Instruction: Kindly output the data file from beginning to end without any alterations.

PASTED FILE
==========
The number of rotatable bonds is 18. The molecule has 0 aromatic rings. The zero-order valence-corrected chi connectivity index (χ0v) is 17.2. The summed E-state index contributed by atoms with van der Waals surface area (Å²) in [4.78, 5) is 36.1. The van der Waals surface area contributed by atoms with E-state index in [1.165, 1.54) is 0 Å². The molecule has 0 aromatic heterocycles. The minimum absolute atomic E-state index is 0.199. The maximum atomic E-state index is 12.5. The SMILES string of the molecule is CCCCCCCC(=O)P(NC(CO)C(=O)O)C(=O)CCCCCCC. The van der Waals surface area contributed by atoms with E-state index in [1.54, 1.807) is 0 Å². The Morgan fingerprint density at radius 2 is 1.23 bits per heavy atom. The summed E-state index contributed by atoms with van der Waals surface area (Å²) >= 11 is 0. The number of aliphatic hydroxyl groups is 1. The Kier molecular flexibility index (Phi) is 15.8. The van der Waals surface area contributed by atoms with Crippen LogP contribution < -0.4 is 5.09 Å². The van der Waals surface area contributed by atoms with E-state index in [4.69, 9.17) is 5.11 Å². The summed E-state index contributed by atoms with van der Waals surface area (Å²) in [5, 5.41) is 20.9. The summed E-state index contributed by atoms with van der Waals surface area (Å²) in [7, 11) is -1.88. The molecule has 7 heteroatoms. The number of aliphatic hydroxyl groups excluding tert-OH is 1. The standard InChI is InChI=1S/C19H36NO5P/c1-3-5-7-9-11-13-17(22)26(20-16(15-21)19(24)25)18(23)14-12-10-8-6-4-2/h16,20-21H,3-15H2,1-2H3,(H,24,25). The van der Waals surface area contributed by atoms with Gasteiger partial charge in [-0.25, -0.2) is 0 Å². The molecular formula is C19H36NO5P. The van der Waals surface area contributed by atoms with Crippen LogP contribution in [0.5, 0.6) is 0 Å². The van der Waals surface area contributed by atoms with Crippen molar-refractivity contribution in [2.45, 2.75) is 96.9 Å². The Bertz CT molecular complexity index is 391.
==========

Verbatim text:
The number of rotatable bonds is 18. The molecule has 0 aromatic rings. The zero-order valence-corrected chi connectivity index (χ0v) is 17.2. The summed E-state index contributed by atoms with van der Waals surface area (Å²) in [4.78, 5) is 36.1. The van der Waals surface area contributed by atoms with E-state index in [1.165, 1.54) is 0 Å². The molecule has 0 aromatic heterocycles. The minimum absolute atomic E-state index is 0.199. The maximum atomic E-state index is 12.5. The SMILES string of the molecule is CCCCCCCC(=O)P(NC(CO)C(=O)O)C(=O)CCCCCCC. The van der Waals surface area contributed by atoms with E-state index in [1.54, 1.807) is 0 Å². The Morgan fingerprint density at radius 2 is 1.23 bits per heavy atom. The summed E-state index contributed by atoms with van der Waals surface area (Å²) >= 11 is 0. The number of aliphatic hydroxyl groups is 1. The Kier molecular flexibility index (Phi) is 15.8. The van der Waals surface area contributed by atoms with Crippen LogP contribution < -0.4 is 5.09 Å². The van der Waals surface area contributed by atoms with E-state index in [4.69, 9.17) is 5.11 Å². The summed E-state index contributed by atoms with van der Waals surface area (Å²) in [5, 5.41) is 20.9. The summed E-state index contributed by atoms with van der Waals surface area (Å²) in [7, 11) is -1.88. The molecule has 7 heteroatoms. The number of aliphatic hydroxyl groups excluding tert-OH is 1. The standard InChI is InChI=1S/C19H36NO5P/c1-3-5-7-9-11-13-17(22)26(20-16(15-21)19(24)25)18(23)14-12-10-8-6-4-2/h16,20-21H,3-15H2,1-2H3,(H,24,25). The van der Waals surface area contributed by atoms with Gasteiger partial charge in [-0.25, -0.2) is 0 Å². The molecular formula is C19H36NO5P. The van der Waals surface area contributed by atoms with Crippen LogP contribution in [0.5, 0.6) is 0 Å². The van der Waals surface area contributed by atoms with Crippen molar-refractivity contribution in [2.45, 2.75) is 96.9 Å². The Bertz CT molecular complexity index is 391.